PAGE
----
Charleton ‘smear’ inquiry to start with Tusla hearing

The Disclosure Tribunal begins its hearings tomorrow with the untangling of how false sexual allegations against Sergeant Maurice McCabe were recorded, transmitted, investigated and managed within the child protection services.

In its first tranche of investigations, the tribunal will also try and establish whether or not senior gardaí used these files as part of an alleged campaign to discredit the whistleblower.

The tribunal – chaired by Mr Justice Peter Charleton – has broken up its terms of reference into five sections, the first dealing with issues concerning Tusla, the Child and Family Agency.

The task under reference d states: “To investigate the creation, distribution and use by Tusla of a file containing false allegations of sexual abuse against Sergeant Maurice McCabe that was allegedly sent to Gardai in 2013, and whether these false allegations and/or the file were knowingly used by senior members of An Garda Siochana to discredit Sergeant McCabe.”

A witness schedule for the next two weeks has been published.

In his opening statement on June 14, tribunal barrister Diarmuid McGuinness SC said allegations made against Sgt McCabe lay the “foundation” of other aspects of the tribunal’s work.

In July 2013, a woman undergoing counselling referred to a past allegation of sexual assault against Sgt McCabe, in which the DPP had ruled no prosecution.

The counsellor used a template from a previous case to fill in the woman’s allegations but did not delete the details of that previous case – which contained far more serious allegations of digital penetration.

Mr McGuinness said: “It may be that the inclusion of this allegation was a genuine mistake made initially by Rian counsellor Laura Brophy, which was compounded and repeated by a series of further errors and omissions on the part of Tusla personnel despite her best attempts to rectify this; or it may be that there was a deliberate attempt to keep matters live at a time when Sergeant McCabe was a household name, and that the ongoing pursuit of this matter by state agencies was part of the overall aim of discrediting Sergeant McCabe and destroying his reputation.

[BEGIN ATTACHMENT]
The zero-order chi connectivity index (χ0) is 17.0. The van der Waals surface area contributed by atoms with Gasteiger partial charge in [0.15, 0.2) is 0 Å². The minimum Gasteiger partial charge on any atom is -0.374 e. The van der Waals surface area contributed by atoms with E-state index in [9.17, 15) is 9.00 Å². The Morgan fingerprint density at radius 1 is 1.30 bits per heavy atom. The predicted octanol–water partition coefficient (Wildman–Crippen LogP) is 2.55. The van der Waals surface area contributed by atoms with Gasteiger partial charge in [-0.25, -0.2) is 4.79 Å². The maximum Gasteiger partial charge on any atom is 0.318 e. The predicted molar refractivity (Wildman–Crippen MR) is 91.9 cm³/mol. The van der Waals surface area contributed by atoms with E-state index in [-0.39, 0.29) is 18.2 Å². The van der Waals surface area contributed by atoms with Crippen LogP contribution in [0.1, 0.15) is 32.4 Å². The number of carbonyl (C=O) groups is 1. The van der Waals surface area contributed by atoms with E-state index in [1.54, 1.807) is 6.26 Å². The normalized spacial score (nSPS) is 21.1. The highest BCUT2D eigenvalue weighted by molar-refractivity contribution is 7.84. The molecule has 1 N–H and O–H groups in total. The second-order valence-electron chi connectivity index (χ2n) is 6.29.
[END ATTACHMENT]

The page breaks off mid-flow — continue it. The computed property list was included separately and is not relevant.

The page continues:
“It should be noted that this latter possibility has been canvassed with all the Tusla witnesses involved to date and no knowledge or evidence of such seems to have emerged to date.”


Last week, I wrote about 'small is beautiful' as a key to an improved environment for all living things after this Covid crisis is finally over. As I wrote, I saw, in the mind's eye, the village where I live in west Cork and from which my wife and I are temporarily exiled.Damien Enright: Community spirit can ensure we pull through - together

Fifty years ago, a fox was spotted in Dublin’s St. Stephen’s Green. The unfortunate animal was chased by local ‘gurriers’. It took refuge in a tree but was promptly stoned to death.Richard Collins: Wildlife taking back the streets of our cities

The north pier on Cape Clear has been eerily quiet these last few months as no visitors disembark. The ferry is not unloading boatloads of tourists from Baltimore, 45 minutes away, or from Schull, as it would normally.The Islands of Ireland: Cape Clear tells its side of the story

If the Donegal postman and amateur weather forecaster has it right, we could be in for water shortages in the coming months. Michael Gallagher, who predicted the scorching summer of 2018 and the 2010 freeze-up, says we’ll have a ‘lovely’ summer.Donal Hickey: Demand for water to soar

More From The Irish Examiner